Product Market Competition, Regulation and Inclusive Growth 

1st Joint IMF-OECD-World Bank Conference on Structural Reforms

June 11, 2018

Productivity growth—the key long-term driver of living standards—has fallen in both advanced and emerging economies since the 2008-2009 global financial crisis. In both country income groups, this has led to growing emphasis on strengthening structural reform efforts. Although specific priorities differ across countries, enhancing product market competition is a key part of this agenda.

In recent years, new policy questions have emerged, and old ones have gained more prominence, against the background of the slower pace of, and shrinking scope for, regulation reform in some countries, as well as structural changes in the economy in the digital age. Growing issues in the areas of product market competition and regulation include:

  1. Signs of increased concentration and market power in some markets, against the background of disruptive technological change and globalization;
  2. The on-going need to understand better the microeconomic, often market-specific, nature of the effects of product market reforms so that policymakers can prioritize, act and reap visible macroeconomic gains;
  3. Broader complementarities between product market reforms and other structural reforms (for example, to enhance governance or the functioning of financial and labor markets), macroeconomic policies, and innovations policies (including “new” industrial policy)
  4. Pervasive political economy—and in some cases legal or administrative capacity— related obstacles to regulation reforms in advanced economies (e.g. retail trade, professional services) and emerging markets (e.g. government-supported incumbents, legal monopolies and cartels) alike.

Aim of the conference and topics covered

The aim of the conference is to bring together policymakers and practitioners, international institutions, and leading academics to shed light on these issues from both practical and research perspectives, and draw robust and novel policy implications. Some of the key questions the conference will cover include:

  • How has product market competition including in key sectors changed since the 1990s?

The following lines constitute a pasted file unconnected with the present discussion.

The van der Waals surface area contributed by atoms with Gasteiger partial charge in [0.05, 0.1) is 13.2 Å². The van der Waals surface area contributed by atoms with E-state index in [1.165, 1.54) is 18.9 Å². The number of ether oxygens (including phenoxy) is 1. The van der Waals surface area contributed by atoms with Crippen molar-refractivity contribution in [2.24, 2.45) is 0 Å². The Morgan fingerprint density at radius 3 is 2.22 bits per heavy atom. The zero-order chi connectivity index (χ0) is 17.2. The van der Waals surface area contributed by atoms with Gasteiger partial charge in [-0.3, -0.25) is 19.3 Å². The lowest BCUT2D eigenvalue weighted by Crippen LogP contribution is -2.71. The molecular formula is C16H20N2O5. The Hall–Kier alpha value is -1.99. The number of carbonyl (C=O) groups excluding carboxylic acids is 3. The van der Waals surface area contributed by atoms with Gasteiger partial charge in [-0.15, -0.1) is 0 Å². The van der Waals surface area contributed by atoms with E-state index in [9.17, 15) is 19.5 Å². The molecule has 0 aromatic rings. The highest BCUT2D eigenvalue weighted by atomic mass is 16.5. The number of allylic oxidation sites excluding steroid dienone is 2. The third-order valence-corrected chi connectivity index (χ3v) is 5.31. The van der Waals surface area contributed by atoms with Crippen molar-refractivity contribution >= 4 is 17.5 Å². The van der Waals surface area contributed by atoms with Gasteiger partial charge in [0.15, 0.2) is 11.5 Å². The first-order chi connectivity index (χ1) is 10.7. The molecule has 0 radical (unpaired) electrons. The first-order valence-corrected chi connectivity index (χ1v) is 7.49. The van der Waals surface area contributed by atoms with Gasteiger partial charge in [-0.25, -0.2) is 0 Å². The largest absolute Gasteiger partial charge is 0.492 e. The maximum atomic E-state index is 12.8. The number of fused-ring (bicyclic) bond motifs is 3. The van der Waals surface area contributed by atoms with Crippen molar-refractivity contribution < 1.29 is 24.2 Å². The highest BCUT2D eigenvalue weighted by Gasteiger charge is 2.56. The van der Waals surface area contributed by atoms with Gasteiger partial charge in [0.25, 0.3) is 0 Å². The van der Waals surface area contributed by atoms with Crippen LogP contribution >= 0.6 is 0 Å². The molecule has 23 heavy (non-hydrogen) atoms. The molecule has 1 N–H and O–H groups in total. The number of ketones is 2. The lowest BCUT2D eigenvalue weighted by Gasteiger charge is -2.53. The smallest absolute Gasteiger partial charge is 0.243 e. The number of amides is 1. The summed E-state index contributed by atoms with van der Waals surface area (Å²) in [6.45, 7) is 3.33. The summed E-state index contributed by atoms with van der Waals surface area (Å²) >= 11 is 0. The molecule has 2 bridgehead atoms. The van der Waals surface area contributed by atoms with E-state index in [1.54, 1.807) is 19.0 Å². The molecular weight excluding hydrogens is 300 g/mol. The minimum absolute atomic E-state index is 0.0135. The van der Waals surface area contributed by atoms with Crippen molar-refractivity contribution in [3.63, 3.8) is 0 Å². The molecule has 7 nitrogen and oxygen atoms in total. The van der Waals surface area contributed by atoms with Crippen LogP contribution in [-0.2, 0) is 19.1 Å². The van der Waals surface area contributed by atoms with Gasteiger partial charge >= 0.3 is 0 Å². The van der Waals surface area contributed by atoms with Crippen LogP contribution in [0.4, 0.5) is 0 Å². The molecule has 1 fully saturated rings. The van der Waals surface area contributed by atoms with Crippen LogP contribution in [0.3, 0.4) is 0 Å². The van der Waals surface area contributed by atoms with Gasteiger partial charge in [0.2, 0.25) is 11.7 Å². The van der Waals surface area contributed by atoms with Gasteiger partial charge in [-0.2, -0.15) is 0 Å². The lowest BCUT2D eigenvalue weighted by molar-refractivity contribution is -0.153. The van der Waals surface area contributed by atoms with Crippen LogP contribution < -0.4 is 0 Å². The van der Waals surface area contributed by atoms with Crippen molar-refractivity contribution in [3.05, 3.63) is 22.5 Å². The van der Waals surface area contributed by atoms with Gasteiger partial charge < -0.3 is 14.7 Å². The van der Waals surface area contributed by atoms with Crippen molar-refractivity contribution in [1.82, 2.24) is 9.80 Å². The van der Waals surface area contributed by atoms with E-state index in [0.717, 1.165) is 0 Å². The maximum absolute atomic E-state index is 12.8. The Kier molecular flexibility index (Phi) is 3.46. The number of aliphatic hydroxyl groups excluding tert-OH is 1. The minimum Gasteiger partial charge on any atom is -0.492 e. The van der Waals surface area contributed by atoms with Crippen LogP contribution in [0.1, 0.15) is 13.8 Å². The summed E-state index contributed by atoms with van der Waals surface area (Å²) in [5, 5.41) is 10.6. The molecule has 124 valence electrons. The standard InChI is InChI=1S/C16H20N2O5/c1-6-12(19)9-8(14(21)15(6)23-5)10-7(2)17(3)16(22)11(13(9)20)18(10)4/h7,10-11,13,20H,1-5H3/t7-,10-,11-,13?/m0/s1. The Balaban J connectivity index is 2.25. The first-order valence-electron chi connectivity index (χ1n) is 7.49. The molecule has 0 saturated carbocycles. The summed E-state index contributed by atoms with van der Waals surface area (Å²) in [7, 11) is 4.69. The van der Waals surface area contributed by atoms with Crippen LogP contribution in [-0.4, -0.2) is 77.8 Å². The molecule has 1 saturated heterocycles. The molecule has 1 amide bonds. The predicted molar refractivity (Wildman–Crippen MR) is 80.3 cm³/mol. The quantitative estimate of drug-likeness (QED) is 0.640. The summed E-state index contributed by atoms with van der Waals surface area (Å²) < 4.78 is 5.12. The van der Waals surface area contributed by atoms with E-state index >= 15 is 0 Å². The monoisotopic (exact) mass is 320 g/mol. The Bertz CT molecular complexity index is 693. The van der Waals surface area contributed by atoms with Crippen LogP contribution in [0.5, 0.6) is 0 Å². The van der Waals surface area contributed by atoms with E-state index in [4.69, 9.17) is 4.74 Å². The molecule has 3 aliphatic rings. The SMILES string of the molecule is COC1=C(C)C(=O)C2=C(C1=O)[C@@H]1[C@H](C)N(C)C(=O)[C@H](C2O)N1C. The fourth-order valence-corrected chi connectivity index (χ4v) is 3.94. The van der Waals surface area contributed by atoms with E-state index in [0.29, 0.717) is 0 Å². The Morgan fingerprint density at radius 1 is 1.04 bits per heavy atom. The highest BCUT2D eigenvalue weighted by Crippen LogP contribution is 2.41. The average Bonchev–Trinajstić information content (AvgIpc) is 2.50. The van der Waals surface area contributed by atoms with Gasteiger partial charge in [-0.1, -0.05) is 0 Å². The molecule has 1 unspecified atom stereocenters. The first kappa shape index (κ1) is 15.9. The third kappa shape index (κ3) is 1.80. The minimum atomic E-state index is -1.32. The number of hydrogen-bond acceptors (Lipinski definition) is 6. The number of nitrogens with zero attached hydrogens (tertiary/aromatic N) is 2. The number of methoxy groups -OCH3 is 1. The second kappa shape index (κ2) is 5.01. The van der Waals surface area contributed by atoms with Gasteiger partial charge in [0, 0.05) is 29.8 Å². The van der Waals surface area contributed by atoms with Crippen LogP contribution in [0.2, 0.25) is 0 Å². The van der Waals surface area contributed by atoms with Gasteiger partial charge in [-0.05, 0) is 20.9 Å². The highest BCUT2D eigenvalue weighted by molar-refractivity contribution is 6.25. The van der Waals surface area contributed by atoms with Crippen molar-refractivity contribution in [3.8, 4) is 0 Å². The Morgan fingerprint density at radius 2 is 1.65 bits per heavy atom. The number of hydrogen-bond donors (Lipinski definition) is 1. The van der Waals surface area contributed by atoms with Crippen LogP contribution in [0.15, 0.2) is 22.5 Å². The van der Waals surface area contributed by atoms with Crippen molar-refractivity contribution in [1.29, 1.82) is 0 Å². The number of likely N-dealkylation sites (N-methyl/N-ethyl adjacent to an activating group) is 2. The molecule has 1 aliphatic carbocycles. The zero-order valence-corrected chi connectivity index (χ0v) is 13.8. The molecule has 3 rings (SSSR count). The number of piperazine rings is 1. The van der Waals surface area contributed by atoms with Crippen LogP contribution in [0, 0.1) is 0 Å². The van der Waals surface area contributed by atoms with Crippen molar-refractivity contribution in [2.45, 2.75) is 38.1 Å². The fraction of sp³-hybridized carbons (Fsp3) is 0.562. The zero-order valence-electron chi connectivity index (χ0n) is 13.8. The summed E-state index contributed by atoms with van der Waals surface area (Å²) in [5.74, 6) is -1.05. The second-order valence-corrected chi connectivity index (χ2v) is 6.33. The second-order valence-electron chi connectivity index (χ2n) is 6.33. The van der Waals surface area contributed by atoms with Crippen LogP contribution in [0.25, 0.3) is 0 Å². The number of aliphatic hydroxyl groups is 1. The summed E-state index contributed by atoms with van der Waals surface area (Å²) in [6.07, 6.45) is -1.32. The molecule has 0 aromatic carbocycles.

• What are the causes for the changes (e.g. disruptive technological change, network effects, globalization, product market regulatory reforms, anticompetitive behavior and strategic firm behavior)?
  • What are the consequences of changing product market competition for productivity growth, the wage share and income distribution? What are the implications for competition policy and market regulation?
  • What does the most recent research show on the micro- and macro-economic effects of product market reforms?
  • Are there differences in product market reform priorities between advanced and emerging-market countries? What criteria can be used to sequence reforms?
  • What are the complementary policy actions needed to maximize the impact of reforms on product market competition, innovation and inclusive growth?
  • What have we learned from past experiences with changes in regulation and from broader research about the political economy drivers of product market reforms? Who are the champions and supporters of these reforms?

The conference will feature a high-level policy panel and keynote speakers including Philippe Aghion (College de France and London School of Economics), Ufuk Akcigit (University of Chicago), and Alejandra Palacios (Chair of COFECE, the Competition Commission of Mexico).

Organizing committee

The organising committee is soliciting papers on the areas outlines above.  Papers using macro-econometric, micro-econometric, case study and model-based analyses of the effects of product market reforms are welcome. Preference will be given to papers that have a significant empirical content and/or those with direct policy relevance.

Submissions and important dates

Please submit papers to the organisers, copied to Patricia Neidlinger (, Ivana Ticha (, and to Amelia Godber ( by 31 January 2018. Extended abstracts will also be accepted but preference will be given to full drafts.

Only authors of accepted papers will be notified of the decision, which will be communicated by 16 March 2018.

Final drafts will be due by 31 May 2018.

Financial support will be provided to cover speakers’ travel and hotel expenses.


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